Overview: The Flat Rock and Huroc dams are located on the Huron River, Michigan and are the first significant fish passage barriers upstream from Lake Erie. The two barriers restrict fish passage and limit production for multiple species of common concern including lake sturgeon, walleye, and white bass, and have downstream impacts to hydraulic connectivity and habitat. Additionally, multiple species of concern, including native mussels such as snuffbox, elktoe, purple wartyback, and the wavy-rayed lampmussel, as well as their host-fish species, logperch, smallmouth bass, eastern sand darter, and spotted sucker, are documented in this river system. This project is focused on developing a feasibility study that considers alternatives for the Flat Rock and Huroc dams that will benefit the community and surrounding natural habitats and enhance fish passage at the site. Goals include improved fish passage and reconnecting important tributary habitat to Great Lakes species while also minimizing the risk of invasive sea lamprey infestation.
More information: www.glfc.org/rhp-flat-rock.php.
The Flat Rock (left) and Huroc (right) dams in the Huron River, Michigan. Credit: Jeff Tyson, GLFC.
Lake Huron: Inner Saginaw Bay Reef Restoration Project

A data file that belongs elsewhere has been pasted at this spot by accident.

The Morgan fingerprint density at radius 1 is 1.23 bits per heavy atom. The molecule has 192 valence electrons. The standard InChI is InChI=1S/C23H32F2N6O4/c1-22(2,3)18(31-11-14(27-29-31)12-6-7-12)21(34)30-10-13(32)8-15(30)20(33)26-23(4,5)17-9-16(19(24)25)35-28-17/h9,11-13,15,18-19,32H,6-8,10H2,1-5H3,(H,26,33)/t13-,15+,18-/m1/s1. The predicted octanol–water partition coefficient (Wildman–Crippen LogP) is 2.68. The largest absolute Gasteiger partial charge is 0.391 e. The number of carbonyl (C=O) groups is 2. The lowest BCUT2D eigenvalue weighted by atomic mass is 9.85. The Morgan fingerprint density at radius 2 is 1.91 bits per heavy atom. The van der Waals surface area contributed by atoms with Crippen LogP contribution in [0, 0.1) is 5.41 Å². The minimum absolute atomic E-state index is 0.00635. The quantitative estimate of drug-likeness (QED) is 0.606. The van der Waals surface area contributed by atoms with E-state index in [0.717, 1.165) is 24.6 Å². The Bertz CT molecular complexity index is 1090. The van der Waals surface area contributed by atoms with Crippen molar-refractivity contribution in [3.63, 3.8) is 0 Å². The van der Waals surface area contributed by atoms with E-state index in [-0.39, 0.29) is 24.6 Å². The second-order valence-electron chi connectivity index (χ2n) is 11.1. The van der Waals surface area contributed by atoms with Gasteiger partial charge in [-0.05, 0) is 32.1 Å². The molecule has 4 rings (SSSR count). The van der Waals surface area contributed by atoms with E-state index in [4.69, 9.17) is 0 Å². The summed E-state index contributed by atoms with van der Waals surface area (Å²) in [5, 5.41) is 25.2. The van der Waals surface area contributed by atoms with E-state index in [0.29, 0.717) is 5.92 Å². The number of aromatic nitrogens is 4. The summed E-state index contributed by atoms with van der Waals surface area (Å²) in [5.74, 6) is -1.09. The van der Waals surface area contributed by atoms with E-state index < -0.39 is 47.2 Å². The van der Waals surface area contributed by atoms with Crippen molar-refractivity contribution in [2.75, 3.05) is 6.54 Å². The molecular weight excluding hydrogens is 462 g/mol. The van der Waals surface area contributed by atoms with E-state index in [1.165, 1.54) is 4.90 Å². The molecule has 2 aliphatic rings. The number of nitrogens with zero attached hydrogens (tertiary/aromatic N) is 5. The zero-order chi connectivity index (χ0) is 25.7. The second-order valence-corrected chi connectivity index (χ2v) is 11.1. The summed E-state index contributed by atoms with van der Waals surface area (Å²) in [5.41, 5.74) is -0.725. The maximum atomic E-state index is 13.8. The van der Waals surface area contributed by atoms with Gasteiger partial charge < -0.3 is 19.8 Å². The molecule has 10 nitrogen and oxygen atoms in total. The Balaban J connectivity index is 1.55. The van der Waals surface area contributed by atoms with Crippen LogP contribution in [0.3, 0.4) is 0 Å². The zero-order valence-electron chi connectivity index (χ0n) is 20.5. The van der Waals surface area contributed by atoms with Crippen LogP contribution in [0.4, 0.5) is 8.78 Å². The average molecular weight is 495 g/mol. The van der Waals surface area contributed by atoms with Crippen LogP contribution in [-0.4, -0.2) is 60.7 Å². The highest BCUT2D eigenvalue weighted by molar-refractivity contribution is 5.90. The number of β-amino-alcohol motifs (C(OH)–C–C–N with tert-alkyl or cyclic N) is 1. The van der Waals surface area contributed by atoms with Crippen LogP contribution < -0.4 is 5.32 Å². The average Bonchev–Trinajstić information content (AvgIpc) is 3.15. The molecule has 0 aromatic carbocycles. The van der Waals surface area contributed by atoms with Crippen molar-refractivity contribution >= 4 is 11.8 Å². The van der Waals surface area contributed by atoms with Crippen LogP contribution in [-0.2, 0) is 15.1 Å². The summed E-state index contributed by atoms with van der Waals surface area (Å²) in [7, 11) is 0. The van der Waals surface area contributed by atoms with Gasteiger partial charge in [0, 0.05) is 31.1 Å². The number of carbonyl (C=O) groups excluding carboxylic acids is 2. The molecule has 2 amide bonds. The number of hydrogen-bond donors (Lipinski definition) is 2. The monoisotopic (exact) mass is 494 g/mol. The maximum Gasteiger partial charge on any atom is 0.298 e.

Location: Saginaw Bay, Bay County, Michigan, with restoration sites in the vicinity of the Kawkawlin River outlet and/or near Spoils Island.
Partners: GLFC, NOAA, Michigan Department of Natural Resources, Michigan Department of Environment, Great Lakes, and Energy, and Michigan Sea Grant.
Timeline: Stakeholder workshop scoping, feasibility work, and completion of design plans is expected in late 2023 or 2024, with construction planned in 2024-2025 after identification of the preferred restoration site and completion of final design plans.
Overview: Reef habitats in Saginaw Bay have been degraded by impacts from physical destruction, degradation from shoreline development, sedimentation, chemical contamination, and aquatic invasive species. This project will establish needed spawning habitat in inner Saginaw Bay for multiple species of common concern, including lake trout, lake whitefish, walleye, and cisco. Natural materials and established techniques will be used in the construction of the reef, and the reef will be located in proximity to appropriate thermal conditions for spawning and rearing of these species. In addition to enhancing production for important fish species that support fisheries, this project has the potential to be conducted in concert with other shoreline infrastructure work to reduce coastal flooding and erosion, reduce the frequency of navigational dredging, increase recreational access, and increase coastal resilience to climate change.